The Chinese economy has been a powerhouse of growth this decade, but of late there have been troubling signs of a slowdown in growth. The economy contracted over the last seven quarters on the trot – with growth down to a low (for China) 7.4% during the September quarter. Chinese policy-makers responded by implementing growth-oriented policies over the recent months, such as the lowering of the benchmark interest rate (twice) and reduction in the reserve requirement ratios (also twice).

In this backdrop, the recent economic data out of China has been comforting, to say the least.

October Exports

China delivered a resounding beat on estimates of its export performance for the month of October. Exports grew 11.6 % whereas analysts expected only 10% year-on-year.  This was the fastest rate of growth seen in five months.

The data led analysts to jettison fears of a ‘hard landing’ for the Chinese economy, and crank up their estimates for growth during 2013.

October imports

Imports by the Chinese economy were flat at 2.4% on an annual basis, and missed economists’ expectations of 3.2%. Interestingly, higher imports of agricultural products such as corn and edible oil counterbalanced declining imports of iron ore.

October trade balance

Higher exports and unchanged imports led to the trade surplus increasing to $31.99 billion compared to the previous reading of $27.67 billion and the $27.15 billion expected. This is the highest trade surplus recorded since January of 2009.

Consumer Price Index (October 2012)

China’s main gauge of inflation, the Consumer Price Index fell in October to 1.7% on an annual basis, the lowest reading seen in 33 months. The reading was down from 2% in August and 1.9% in September. The main reason for the fall was apparently food prices, which showed a lower trend.

The declining trend in inflation is an encouraging sign for the economy, as it strengthens policymakers’ hands in the pursuit of growth by lowering the interest rate regime, or other monetary easing or incentive measures.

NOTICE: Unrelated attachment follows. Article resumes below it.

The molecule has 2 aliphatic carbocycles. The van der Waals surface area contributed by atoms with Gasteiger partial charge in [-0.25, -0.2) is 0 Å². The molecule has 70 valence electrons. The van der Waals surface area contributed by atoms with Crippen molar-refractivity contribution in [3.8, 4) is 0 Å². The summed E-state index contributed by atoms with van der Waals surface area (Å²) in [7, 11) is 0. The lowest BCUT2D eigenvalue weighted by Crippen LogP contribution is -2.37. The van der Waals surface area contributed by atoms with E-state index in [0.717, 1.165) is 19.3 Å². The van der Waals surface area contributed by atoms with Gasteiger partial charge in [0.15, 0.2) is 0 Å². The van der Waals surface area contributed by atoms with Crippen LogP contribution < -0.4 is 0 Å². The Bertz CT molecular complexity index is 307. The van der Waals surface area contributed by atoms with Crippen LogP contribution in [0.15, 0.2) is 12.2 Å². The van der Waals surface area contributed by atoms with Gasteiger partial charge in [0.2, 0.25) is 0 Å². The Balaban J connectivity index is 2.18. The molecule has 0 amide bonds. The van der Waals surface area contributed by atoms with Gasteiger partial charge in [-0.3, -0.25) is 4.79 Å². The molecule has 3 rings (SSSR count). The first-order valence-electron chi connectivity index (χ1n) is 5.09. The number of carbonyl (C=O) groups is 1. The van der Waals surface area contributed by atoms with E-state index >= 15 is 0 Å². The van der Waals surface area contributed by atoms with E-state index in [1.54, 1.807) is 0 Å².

Controlled inflation probably led to the People’s Bank of China pumping in a record amount of cash flow during the week ended November 1. Using repo operations the bank injected 379 billion Yuan as additional liquidity, an all-time weekly high, into the economy.

Producer Price Index (October 2012)

Chinese inflation at the wholesale level is measured by the Producer Price index. For October the PPI showed a fall of 2.8% on an annual basis compared to 3.6% in September. This was the eighth consecutive month for a decline in the PPI. However, since the rate of decline appears to be slowing, analysts are of the view that the economy may now be stabilizing. A declining wholesale inflation is also positive for the economy.

Fixed Assets Investment (October 2012)

Chinese fixed asset investment climbed 20.7% year-on-year to 29.25 trillion Yuan (about US$4.6 trillion). This was better than analysts’ expectations of 20.6% and the previous reading of 20.5%. The rising investment trend is a plus point for the economy

Industrial Production (October 2012)

After printing 8.9% in August, and 9.2% in September, the Chinese economy reported a heartening industrial production reading in October of 9.6% growth, beating expectations of 9.4%. This is likely evidence that the economy may have bottomed out after the downward trend seen over the last three years.

Retail Sales (October 2012)

In another encouraging sign of strength in the domestic economy, Chinese retail sales during October increased 14.5% compared to the same period last year, to 1.89 trillion Yuan and was the highest seen since March. Interestingly, the growth was more or less even between the urban and rural sectors – urban consumption rose 14.5% whereas the ruler population consumed 14.8% higher.

China Central Bank Outlook